The image of that second round in 1998 was Payne Stewart tapping a 10-foot putt that curled just below the green, then rolled some 40 feet to the bottom. Stewart was waiting for the ball when it got there.
 
That was a bad hole location.
 
This was simply a bad green.
 
The hole slopes away on the sides, with the most severe undulation toward the left. It is supposed to play into the wind, but the breeze was at the players' back, making it next to impossible.
 
Problems began in the third round when only one of 66 players managed a birdie. Phil Mickelson had an 8-foot par putt, and was lucky it rolled only 12 feet by instead of going off the green. He made double bogey Saturday.
 
The gallery must have sensed this would be a horror show. By 8 a.m. Sunday, there already were 54 people in the grandstand behind the green, almost as many as in the bleachers next to the 18th, where a champion would be crowned. And as No. 7 took its toll on one player after another, there was a line that stretched 50 feet to get a seat in the grandstand.
 
The hole location for the final round was supposed to be seven paces on and seven paces from the right. But with the grass dead, Driver ordered his crew to change it.
 
'We moved the hole to put it in the most benign position we could find,' he said.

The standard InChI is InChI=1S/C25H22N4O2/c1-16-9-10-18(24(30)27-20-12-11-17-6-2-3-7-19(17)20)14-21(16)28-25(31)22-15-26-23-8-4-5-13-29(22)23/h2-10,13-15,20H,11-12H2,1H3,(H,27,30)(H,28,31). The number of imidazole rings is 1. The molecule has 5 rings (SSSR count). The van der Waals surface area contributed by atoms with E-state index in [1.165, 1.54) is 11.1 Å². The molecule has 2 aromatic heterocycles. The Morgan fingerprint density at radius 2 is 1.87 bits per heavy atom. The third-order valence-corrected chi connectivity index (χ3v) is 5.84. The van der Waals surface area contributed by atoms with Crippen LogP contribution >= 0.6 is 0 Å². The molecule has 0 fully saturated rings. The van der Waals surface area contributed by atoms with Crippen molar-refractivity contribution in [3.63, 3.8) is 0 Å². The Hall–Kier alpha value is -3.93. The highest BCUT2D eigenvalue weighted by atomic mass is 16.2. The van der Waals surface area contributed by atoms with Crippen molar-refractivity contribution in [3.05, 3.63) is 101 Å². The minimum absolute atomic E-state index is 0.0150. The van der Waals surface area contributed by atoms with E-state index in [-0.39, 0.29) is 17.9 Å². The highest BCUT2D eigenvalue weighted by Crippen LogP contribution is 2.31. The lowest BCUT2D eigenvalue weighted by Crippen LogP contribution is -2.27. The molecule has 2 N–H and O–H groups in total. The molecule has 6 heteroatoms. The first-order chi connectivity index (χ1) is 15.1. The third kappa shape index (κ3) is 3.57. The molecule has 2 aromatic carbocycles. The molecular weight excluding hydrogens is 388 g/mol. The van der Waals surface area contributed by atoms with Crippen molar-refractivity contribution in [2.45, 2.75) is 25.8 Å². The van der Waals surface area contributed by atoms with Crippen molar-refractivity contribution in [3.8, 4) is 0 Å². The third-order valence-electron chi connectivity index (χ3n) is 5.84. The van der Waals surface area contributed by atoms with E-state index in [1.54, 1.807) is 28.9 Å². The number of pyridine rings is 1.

Driver found a small, circular patch -- about the only area where the grass was green -- for the new location.
 
'We thought a change in hole location was enough,' he said.
 
The watering helped. The crew went five groups before watering at one point, feeling the green with their hands.
 
Defending champion Jim Furyk missed well to the left and chipped to 2 feet for par. Joe Ogilvie went into the bunker and blasted out to 3 feet. Both made par, then high-fived each other.
 
Barry Proctor, who works at Huntingdale Golf Club in Melbourne, Australia, was in charge of watering. He waved the hose like a can of spray paint, and every time he walked onto the green, he was booed.
 
'I guess it's entertainment for them,' he said. 'I'm just doing my job.'
 
Robert Allenby, who had a par round of 70, didn't think the watering made much of a difference.
 
'It was like they didn't turn the hose on,' he said.